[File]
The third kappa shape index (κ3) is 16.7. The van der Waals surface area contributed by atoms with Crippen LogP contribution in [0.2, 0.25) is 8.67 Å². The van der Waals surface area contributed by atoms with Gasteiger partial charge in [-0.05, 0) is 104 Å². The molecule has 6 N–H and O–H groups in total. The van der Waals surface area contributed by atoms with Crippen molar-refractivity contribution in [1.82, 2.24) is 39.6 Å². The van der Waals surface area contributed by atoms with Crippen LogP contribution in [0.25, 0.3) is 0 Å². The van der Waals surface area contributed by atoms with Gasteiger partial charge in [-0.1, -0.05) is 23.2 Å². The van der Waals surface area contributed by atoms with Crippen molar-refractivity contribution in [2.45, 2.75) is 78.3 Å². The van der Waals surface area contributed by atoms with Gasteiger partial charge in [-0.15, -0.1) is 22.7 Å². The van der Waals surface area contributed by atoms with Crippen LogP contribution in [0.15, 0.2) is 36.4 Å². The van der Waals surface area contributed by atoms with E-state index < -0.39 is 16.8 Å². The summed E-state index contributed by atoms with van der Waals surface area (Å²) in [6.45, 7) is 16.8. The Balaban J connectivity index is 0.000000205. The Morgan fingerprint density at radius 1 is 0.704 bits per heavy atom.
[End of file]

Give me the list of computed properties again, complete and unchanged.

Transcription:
The third kappa shape index (κ3) is 16.7. The van der Waals surface area contributed by atoms with Crippen LogP contribution in [0.2, 0.25) is 8.67 Å². The van der Waals surface area contributed by atoms with Gasteiger partial charge in [-0.05, 0) is 104 Å². The molecule has 6 N–H and O–H groups in total. The van der Waals surface area contributed by atoms with Crippen molar-refractivity contribution in [1.82, 2.24) is 39.6 Å². The van der Waals surface area contributed by atoms with Crippen LogP contribution in [0.25, 0.3) is 0 Å². The van der Waals surface area contributed by atoms with Gasteiger partial charge in [-0.1, -0.05) is 23.2 Å². The van der Waals surface area contributed by atoms with Crippen molar-refractivity contribution in [2.45, 2.75) is 78.3 Å². The van der Waals surface area contributed by atoms with Gasteiger partial charge in [-0.15, -0.1) is 22.7 Å². The van der Waals surface area contributed by atoms with Crippen LogP contribution in [0.15, 0.2) is 36.4 Å². The van der Waals surface area contributed by atoms with E-state index < -0.39 is 16.8 Å². The summed E-state index contributed by atoms with van der Waals surface area (Å²) in [6.45, 7) is 16.8. The Balaban J connectivity index is 0.000000205. The Morgan fingerprint density at radius 1 is 0.704 bits per heavy atom.